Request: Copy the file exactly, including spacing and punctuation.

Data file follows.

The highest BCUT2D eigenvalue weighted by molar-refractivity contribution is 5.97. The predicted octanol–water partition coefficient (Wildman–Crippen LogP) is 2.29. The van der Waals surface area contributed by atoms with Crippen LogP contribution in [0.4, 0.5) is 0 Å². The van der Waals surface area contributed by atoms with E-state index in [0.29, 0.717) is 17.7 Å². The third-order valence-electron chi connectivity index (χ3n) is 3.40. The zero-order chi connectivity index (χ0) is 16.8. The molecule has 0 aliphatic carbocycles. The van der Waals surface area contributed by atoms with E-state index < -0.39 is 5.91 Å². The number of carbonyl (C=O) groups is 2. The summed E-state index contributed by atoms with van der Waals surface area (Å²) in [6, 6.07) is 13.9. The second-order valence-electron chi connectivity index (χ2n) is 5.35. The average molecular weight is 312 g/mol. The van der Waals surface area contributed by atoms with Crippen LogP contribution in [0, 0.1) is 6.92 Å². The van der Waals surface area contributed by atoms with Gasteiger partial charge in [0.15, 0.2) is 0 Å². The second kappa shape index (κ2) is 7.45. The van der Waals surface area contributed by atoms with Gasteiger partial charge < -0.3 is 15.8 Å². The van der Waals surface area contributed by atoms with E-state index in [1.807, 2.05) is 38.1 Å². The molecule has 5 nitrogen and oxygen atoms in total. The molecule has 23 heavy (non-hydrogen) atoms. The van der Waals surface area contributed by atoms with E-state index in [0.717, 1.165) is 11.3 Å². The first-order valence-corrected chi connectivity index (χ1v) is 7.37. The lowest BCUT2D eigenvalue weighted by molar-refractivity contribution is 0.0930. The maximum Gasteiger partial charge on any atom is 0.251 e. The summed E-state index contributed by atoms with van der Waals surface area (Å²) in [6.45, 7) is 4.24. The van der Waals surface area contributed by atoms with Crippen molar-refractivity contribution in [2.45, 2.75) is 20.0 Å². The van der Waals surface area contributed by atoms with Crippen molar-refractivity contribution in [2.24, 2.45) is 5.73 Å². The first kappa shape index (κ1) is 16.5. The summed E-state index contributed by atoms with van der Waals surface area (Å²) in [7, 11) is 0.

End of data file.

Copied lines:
The highest BCUT2D eigenvalue weighted by molar-refractivity contribution is 5.97. The predicted octanol–water partition coefficient (Wildman–Crippen LogP) is 2.29. The van der Waals surface area contributed by atoms with Crippen LogP contribution in [0.4, 0.5) is 0 Å². The van der Waals surface area contributed by atoms with E-state index in [0.29, 0.717) is 17.7 Å². The third-order valence-electron chi connectivity index (χ3n) is 3.40. The zero-order chi connectivity index (χ0) is 16.8. The molecule has 0 aliphatic carbocycles. The van der Waals surface area contributed by atoms with E-state index < -0.39 is 5.91 Å². The number of carbonyl (C=O) groups is 2. The summed E-state index contributed by atoms with van der Waals surface area (Å²) in [6, 6.07) is 13.9. The second-order valence-electron chi connectivity index (χ2n) is 5.35. The average molecular weight is 312 g/mol. The van der Waals surface area contributed by atoms with Crippen LogP contribution in [0, 0.1) is 6.92 Å². The van der Waals surface area contributed by atoms with Gasteiger partial charge in [0.15, 0.2) is 0 Å². The second kappa shape index (κ2) is 7.45. The van der Waals surface area contributed by atoms with Gasteiger partial charge < -0.3 is 15.8 Å². The van der Waals surface area contributed by atoms with E-state index in [1.807, 2.05) is 38.1 Å². The molecule has 5 nitrogen and oxygen atoms in total. The molecule has 23 heavy (non-hydrogen) atoms. The van der Waals surface area contributed by atoms with E-state index in [0.717, 1.165) is 11.3 Å². The first-order valence-corrected chi connectivity index (χ1v) is 7.37. The lowest BCUT2D eigenvalue weighted by molar-refractivity contribution is 0.0930. The maximum Gasteiger partial charge on any atom is 0.251 e. The summed E-state index contributed by atoms with van der Waals surface area (Å²) in [6.45, 7) is 4.24. The van der Waals surface area contributed by atoms with Crippen molar-refractivity contribution in [2.45, 2.75) is 20.0 Å². The van der Waals surface area contributed by atoms with Crippen molar-refractivity contribution in [2.24, 2.45) is 5.73 Å². The first kappa shape index (κ1) is 16.5. The summed E-state index contributed by atoms with van der Waals surface area (Å²) in [7, 11) is 0.